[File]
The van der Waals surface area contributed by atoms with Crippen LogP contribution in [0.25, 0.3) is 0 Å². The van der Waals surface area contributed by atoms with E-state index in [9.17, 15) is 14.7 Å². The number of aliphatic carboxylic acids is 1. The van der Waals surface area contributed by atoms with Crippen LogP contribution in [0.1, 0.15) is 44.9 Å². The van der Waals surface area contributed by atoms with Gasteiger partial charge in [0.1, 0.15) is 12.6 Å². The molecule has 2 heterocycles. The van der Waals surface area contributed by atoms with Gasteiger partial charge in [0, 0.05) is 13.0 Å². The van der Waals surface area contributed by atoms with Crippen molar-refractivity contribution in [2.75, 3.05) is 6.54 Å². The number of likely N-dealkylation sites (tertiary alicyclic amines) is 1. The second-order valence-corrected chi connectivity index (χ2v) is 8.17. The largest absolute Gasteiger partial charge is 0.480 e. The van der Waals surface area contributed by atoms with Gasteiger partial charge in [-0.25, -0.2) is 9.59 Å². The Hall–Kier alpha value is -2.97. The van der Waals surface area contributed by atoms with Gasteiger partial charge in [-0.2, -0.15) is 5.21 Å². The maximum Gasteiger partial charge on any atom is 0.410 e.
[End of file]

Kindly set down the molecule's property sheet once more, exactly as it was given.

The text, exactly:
The van der Waals surface area contributed by atoms with Crippen LogP contribution in [0.25, 0.3) is 0 Å². The van der Waals surface area contributed by atoms with E-state index in [9.17, 15) is 14.7 Å². The number of aliphatic carboxylic acids is 1. The van der Waals surface area contributed by atoms with Crippen LogP contribution in [0.1, 0.15) is 44.9 Å². The van der Waals surface area contributed by atoms with Gasteiger partial charge in [0.1, 0.15) is 12.6 Å². The molecule has 2 heterocycles. The van der Waals surface area contributed by atoms with Gasteiger partial charge in [0, 0.05) is 13.0 Å². The van der Waals surface area contributed by atoms with Crippen molar-refractivity contribution in [2.75, 3.05) is 6.54 Å². The number of likely N-dealkylation sites (tertiary alicyclic amines) is 1. The second-order valence-corrected chi connectivity index (χ2v) is 8.17. The largest absolute Gasteiger partial charge is 0.480 e. The van der Waals surface area contributed by atoms with Gasteiger partial charge in [-0.25, -0.2) is 9.59 Å². The Hall–Kier alpha value is -2.97. The van der Waals surface area contributed by atoms with Gasteiger partial charge in [-0.2, -0.15) is 5.21 Å². The maximum Gasteiger partial charge on any atom is 0.410 e.